Sunday, July 27, 2014

Standardized Work: Avoiding the Complexity Trap

No matter how great the principles behind a manual are, it has no value if it cannot be applied in practice.Taiichi Ohno*

One of the most critical but challenging elements of an organization’s lean transformation effort is the adoption of standardized work.  Often underestimated by those just learning lean, the benefits of standardized work include among others, reducing process and product variability, providing a starting point for investigating problems, helping people identify when a problem is about to occur, and enabling improvements to be sustained. 

Within the oil and gas industry, it is common to face resistance from people recounting images of one of the major players known for creating large, overly complicated instructions that strangle innovation and, in reality, cannot be fully followed - and oil and gas is unfortunately not the only industry where this happens.  There are companies in virtually every industry that complicate documentation to the point of ineffectiveness and crushing the creativity of team workers.  Documents in these companies tend to be long, complex, and rarely change, and as a result, create a false sense of security that the standards are helping achieve consistent, predictable, and inherently safe performance throughout the operation.

How Much is Too Much?

So what is the difference between a lean thinking approach to standard work and one where the documentation is ineffective and stifling?  Both approach standardization with the objective of reducing variation in the way work is done.  Both use standards to assure the most important aspects of the process are followed and work is done safely and with a high level of quality.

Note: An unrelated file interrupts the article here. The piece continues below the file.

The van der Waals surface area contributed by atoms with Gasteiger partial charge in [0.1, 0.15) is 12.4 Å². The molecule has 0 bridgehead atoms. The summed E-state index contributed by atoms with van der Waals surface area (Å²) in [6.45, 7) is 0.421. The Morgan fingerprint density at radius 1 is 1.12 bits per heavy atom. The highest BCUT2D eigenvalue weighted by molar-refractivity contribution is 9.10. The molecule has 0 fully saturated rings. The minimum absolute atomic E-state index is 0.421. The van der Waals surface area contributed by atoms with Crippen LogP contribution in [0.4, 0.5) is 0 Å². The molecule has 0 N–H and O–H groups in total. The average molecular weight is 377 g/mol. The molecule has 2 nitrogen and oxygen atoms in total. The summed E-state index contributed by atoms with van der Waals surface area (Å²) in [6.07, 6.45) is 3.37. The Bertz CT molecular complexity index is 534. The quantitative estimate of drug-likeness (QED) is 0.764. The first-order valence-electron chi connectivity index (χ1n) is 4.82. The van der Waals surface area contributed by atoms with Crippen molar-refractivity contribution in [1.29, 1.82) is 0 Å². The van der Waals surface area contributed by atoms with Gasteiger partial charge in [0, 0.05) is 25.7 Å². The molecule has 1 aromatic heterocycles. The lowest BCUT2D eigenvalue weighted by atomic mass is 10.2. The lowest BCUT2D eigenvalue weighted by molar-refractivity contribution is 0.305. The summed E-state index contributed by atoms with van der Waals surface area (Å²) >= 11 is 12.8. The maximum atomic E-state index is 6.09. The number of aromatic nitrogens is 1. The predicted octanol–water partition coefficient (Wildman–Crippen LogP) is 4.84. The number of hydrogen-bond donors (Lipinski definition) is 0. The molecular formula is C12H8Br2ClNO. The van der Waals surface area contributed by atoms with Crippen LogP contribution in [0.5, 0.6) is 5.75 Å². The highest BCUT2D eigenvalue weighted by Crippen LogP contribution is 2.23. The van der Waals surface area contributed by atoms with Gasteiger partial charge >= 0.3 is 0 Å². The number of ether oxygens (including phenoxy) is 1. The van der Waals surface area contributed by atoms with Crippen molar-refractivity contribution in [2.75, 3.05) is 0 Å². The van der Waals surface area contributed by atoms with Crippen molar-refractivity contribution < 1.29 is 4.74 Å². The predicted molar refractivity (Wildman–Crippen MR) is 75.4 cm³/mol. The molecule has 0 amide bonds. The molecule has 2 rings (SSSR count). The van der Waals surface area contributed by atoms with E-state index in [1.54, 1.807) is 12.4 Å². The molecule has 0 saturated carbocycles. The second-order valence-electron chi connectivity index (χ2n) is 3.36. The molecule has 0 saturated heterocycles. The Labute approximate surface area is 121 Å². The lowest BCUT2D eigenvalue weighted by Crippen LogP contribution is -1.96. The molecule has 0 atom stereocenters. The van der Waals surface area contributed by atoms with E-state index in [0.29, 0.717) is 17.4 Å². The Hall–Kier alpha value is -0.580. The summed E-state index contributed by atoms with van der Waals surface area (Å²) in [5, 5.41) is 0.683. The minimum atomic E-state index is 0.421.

To prevent heading down the wrong path when rolling out standardized work, it is important to understand the key differences between the two approaches and what it is that makes one more effective than the other.

Guided by Scientific Method

Although there are numerous differences between a lean and traditional approach to standardization, the most glaring is that work in lean thinking organizations is guided by scientific method or a PDSA (plan-do-study-act) mindset, while traditional organizations are not.  Although a seemingly simple difference, the effect on standardization, as well as other aspects of the business, can be dramatic.

In both types of organizations, standardized work is the best current practice known at the time it was developed and is expected to be followed as written.  Organizations guided by PDSA thinking, however, consciously accept the notion that following the practice to consistently producing safe, efficient, and high quality work is a hypothesis - and people are always looking for the hypothesis to fail.  Whenever a defect, delay, or incident occurs, it is understood that the hypothesis has failed and that a quick adjustment - or improvement - is necessary to prevent a similar failure from occurring in the future.  The resulting change to the process becomes a new hypothesis that it will operate as expected and, when it fails, will drive further action.

Traditional organizations do not approach standards in this manner because it is not normal behavior for people to be looking for something they created to fail.  A significant amount of time would be spent creating the perfect document that includes enough detail to accurately describe the prescribed process.  When the instruction is released, the work would be considered "done" and the person would move on to his or her next project.  The document would only be revised when a big problem occurs that identifies a glaring weakness needing attention.  And since people are not specifically looking for the practice to fail, the small issues would be ignored.  As a result, continual improvement of the process does not occur and variability between operators in the way work is actually done grows.

A Shift in Thinking

Keeping instructions short, visual, and easy-to-follow requires more than just telling people to do so.  It requires a far more significant shift in thinking than many people realize or are ready to accept.  When standardized work is approached standardized work as part of a continual experiment toward creating the perfect process, it will become seen as far more than just a way to convey information.  It will become seen as the anchor to learning and effective problem-solving, and a critical element to the company’s overall success.

Copyright © 2014 Gregg Stocker